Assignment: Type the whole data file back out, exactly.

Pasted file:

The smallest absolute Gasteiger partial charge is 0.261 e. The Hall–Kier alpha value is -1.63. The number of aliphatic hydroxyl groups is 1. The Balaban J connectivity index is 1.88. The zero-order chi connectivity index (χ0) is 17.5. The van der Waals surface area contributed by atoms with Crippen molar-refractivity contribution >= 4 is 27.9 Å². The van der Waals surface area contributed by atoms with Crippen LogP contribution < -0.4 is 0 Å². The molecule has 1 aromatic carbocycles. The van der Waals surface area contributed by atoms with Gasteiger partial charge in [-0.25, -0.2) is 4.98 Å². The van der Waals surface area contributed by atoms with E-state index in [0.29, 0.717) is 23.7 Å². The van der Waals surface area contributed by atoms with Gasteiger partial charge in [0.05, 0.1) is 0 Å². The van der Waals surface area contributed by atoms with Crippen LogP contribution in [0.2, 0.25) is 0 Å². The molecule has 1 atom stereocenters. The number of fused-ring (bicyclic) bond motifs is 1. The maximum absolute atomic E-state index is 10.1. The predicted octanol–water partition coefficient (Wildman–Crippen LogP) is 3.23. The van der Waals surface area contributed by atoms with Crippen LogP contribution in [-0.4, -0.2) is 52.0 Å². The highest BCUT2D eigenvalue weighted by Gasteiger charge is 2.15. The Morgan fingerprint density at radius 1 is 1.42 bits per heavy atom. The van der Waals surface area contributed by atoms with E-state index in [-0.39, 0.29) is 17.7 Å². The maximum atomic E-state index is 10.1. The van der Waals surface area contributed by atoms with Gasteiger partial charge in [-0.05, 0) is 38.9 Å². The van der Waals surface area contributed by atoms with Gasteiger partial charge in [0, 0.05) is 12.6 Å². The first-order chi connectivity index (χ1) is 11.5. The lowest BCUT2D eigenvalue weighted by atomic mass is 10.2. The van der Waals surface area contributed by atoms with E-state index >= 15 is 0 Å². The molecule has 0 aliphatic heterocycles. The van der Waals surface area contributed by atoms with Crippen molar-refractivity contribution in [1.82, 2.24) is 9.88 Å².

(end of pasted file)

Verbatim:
The smallest absolute Gasteiger partial charge is 0.261 e. The Hall–Kier alpha value is -1.63. The number of aliphatic hydroxyl groups is 1. The Balaban J connectivity index is 1.88. The zero-order chi connectivity index (χ0) is 17.5. The van der Waals surface area contributed by atoms with Crippen molar-refractivity contribution >= 4 is 27.9 Å². The van der Waals surface area contributed by atoms with Crippen LogP contribution < -0.4 is 0 Å². The molecule has 1 aromatic carbocycles. The van der Waals surface area contributed by atoms with Gasteiger partial charge in [-0.25, -0.2) is 4.98 Å². The van der Waals surface area contributed by atoms with E-state index in [0.29, 0.717) is 23.7 Å². The van der Waals surface area contributed by atoms with Gasteiger partial charge in [0.05, 0.1) is 0 Å². The van der Waals surface area contributed by atoms with Crippen LogP contribution in [0.2, 0.25) is 0 Å². The molecule has 1 atom stereocenters. The number of fused-ring (bicyclic) bond motifs is 1. The maximum absolute atomic E-state index is 10.1. The predicted octanol–water partition coefficient (Wildman–Crippen LogP) is 3.23. The van der Waals surface area contributed by atoms with Crippen LogP contribution in [-0.4, -0.2) is 52.0 Å². The highest BCUT2D eigenvalue weighted by Gasteiger charge is 2.15. The Morgan fingerprint density at radius 1 is 1.42 bits per heavy atom. The van der Waals surface area contributed by atoms with E-state index in [-0.39, 0.29) is 17.7 Å². The maximum atomic E-state index is 10.1. The van der Waals surface area contributed by atoms with Gasteiger partial charge in [-0.05, 0) is 38.9 Å². The van der Waals surface area contributed by atoms with Gasteiger partial charge in [0, 0.05) is 12.6 Å². The first-order chi connectivity index (χ1) is 11.5. The lowest BCUT2D eigenvalue weighted by atomic mass is 10.2. The van der Waals surface area contributed by atoms with E-state index >= 15 is 0 Å². The molecule has 0 aliphatic heterocycles. The van der Waals surface area contributed by atoms with Crippen molar-refractivity contribution in [1.82, 2.24) is 9.88 Å².